Property from a Descendant of the Sargent Family
JOHN SINGER SARGENT
1856 - 1925
watercolor and pencil on paper laid down on board
image: 17 ½ by 14 ⅜ inches (43.7 by 36.4 cm)
sheet: 21 ⅛ by 14 ⅜ inches (43.7 by 36.4 cm)
Executed circa 1907.
The board is hinged to its support at two places along the reverse top edge. The sheet is very lightly toned and select pigments may be slightly faded. The sheet retains what appear to be original artist pencil notations along the lower edge. There are remnants of glue and paper from a previous mounting beneath the lower edge of the mat outside of the image.
In response to your inquiry, we are pleased to provide you with a general report of the condition of the property described above. Since we are not professional conservators or restorers, we urge you to consult with a restorer or conservator of your choice who will be better able to provide a detailed, professional report. Prospective buyers should inspect each lot to satisfy themselves as to condition and must understand that any statement made by Sotheby's is merely a subjective qualified opinion.
NOTWITHSTANDING THIS REPORT OR ANY DISCUSSIONS CONCERNING CONDITION OF A LOT, ALL LOTS ARE OFFERED AND SOLD "AS IS" IN ACCORDANCE WITH THE CONDITIONS OF SALE PRINTED IN THE CATALOGUE.
Emily Sargent (the artist's sister)
Flora Priestley, circa 1936 (the sitter, bequeathed from the above)
Mrs. Francis Ormond (née Violet Sargent), London, circa 1944 (the artist's sister; probably bequeathed from the above)
By descent to the present owners
Birmingham, England, Museum and Art Gallery, Exhibition of Works by John Singer Sargent, R.A., 1856-1925, September-October 1964, no. 82, p. 28
Richard Ormond and Elaine Kilmurray, John Singer Sargent: The Later Portraits, vol. III, New Haven, Connecticut, no. 541, pp. 195, 302, illustrated p. 195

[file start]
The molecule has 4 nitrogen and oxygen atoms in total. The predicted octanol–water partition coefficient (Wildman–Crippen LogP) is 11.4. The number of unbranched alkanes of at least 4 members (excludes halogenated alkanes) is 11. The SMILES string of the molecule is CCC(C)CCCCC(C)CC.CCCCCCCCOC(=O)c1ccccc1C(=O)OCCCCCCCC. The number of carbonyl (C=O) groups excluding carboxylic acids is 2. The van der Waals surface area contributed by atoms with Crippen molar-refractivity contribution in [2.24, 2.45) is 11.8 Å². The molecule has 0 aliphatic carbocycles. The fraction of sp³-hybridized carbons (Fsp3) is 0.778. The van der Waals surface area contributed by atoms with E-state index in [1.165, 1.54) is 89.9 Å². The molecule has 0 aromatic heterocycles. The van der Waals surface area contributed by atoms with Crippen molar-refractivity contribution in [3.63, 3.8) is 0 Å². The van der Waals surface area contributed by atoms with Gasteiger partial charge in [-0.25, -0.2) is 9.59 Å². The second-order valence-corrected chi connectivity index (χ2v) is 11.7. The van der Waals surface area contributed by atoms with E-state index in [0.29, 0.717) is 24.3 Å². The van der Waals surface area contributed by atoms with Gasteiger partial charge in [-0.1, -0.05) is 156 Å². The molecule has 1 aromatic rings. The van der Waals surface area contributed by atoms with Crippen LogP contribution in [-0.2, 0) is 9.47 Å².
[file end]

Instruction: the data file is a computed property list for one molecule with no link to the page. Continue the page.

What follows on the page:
The present work depicts one of John Singer Sargent’s childhood friends, Flora Priestly, who the artist depicted on a number of occasions throughout his career. She is portrayed here in a loose shawl, an article of clothing often used in Sargent's Alpine figure scenes, while sitting on an elegant eighteenth century style chair holding her dog. The watercolor was likely executed in the artist's studio at 31 Tite Street in Chelsea, London.
Writing on Sargent's relationship with the sitter, Richard Ormond and Elaine Kilmurray explain: “Sargent and Miss Priestley probably knew each other as children in Nice...There is no doubt that Sargent was attracted by her striking appearance and personality as well as her penchant for dressing up in unusual costumes, and she posed for a number of studies in the 1880s. There is said to have been a romance between the two. According to Mount, Sargent proposed to her several times while, according to Ormond family tradition, it was she rather than he who was in pursuit” (as quoted in Richard Ormond and Elaine Kilmurray, John Singer Sargent: The Early Portraits, vol. 1, New Haven, Connecticut, 1998, p. 226).